Absolutely they see this. They have leveraged a lot of their payroll spending on the middle shelf of the market, and they have not gotten the return expected as a result. I cannot say this enough: Certainty has a price tag. Let's call it the Scherzer Rule. If you want to sign Max Scherzer and his year to year excellence, that known quantity is costly. Now, if you want to try and score the value play and get more production than cost from a player, every so often you're going to strike on a Mikolas and you do that knowing that every so often you're also going to strike out on a Leake or a Cecil, and so on. The Cardinals got in a spot where they jumped the market or met the market in order to sign free agents who were lower cost because they weren't the guarantees that others were. That obviously is part of their plan, part of how they keep the payroll lower, but the risk is obvious. It's also exposed why they are so protective of their depth in the minors. If one of the high-cost players falters because they have to bake-in that's going to happen, then they need on-hand, cost-effective replacements that can still help a contender.
That would be an interesting bargaining chip for the players to play. I definitely see why it should be discussed, but haven't heard any thing from either side about it being discussed. But do expect medical practices and studies to be in play as the negotiations take place. The union is going to be hyper aware of testing and tests that teams are using to look into durability and usage and the union will be looking to protect the player's privacy and health.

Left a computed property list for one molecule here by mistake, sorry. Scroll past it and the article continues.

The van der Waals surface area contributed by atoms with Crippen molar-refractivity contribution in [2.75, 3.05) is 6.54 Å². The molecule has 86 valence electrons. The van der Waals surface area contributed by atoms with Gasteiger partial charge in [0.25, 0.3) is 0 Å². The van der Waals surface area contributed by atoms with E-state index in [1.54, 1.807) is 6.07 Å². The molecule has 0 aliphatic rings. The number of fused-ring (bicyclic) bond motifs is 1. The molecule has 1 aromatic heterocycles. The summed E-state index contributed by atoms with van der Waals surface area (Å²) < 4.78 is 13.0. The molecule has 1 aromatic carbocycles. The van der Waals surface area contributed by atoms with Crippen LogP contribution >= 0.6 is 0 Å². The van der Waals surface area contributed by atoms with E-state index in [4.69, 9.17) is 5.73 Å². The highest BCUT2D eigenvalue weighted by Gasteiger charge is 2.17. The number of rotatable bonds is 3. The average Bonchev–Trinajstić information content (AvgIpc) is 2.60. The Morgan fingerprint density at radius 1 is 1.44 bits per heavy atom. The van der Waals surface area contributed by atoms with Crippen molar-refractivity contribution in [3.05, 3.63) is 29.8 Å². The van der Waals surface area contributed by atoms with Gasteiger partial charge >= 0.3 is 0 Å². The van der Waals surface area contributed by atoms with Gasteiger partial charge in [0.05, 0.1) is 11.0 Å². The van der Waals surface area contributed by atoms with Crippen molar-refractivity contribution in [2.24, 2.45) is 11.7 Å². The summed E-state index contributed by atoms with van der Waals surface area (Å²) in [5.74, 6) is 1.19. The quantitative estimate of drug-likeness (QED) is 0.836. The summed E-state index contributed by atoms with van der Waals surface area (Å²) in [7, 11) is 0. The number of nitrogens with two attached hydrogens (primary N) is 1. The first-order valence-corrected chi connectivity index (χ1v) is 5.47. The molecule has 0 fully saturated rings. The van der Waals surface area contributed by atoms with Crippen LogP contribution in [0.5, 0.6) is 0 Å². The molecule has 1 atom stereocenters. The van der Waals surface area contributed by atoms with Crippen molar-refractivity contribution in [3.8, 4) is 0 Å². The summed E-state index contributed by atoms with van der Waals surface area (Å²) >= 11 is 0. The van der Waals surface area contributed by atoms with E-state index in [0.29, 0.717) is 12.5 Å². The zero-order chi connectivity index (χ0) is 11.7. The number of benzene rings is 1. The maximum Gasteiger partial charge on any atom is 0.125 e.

Too much is unknown at this point. I've asked about this with the Cardinals, and that's the answer I get. They had two affiliates on the list of 42 in the New York Times, and they aware that it would change what they need for a facility in Florida if there were more players there. But beyond that, there isn't a lot of clarity for teams. Heck, they're still trying to find out about the 26-man roster and the three-batter limit and on and on.
One trend that we've seen with GMs in the Hall of Fame is they've won in two places. Gillick. Scheuerholz. And people talk about Theo Epstein as a Hall of Fame -- for breaking two curses. Dombrowski has won in multiple places. That would set them apart from Mozeliak in this conversation.
He can play all three outfield spots, yes. That's something that Cardinals worked on this past season with him seeing a lot of time in center field to become more familiar with that position and show whether he can handle it as he advances. He's viewed as a corner outfielder longer term, either left or right, but he has the athleticism and the nose for center field. He is not the elite center fielder that Bader is or the instinctual fielder that Thomas is or the speedy center fielder that Arozarena is, but Carlson plays it smooth, and that comfort will grow with experience.
Fair argument. I would suggest you look at how he got there. That's all. In the past two seasons he has 107 plate appearances against lefthanded pitchers. He's a platoon outfielder. Kolten Wong had 122 this past season, alone. Just please keep that in mind. You're right -- Pederson has certain production when used that way. I'm merely suggesting that for the cost the Cardinals could look to get better, and if they don't find it and make a deal for Pederson that they pay attention to how he was used. That's all.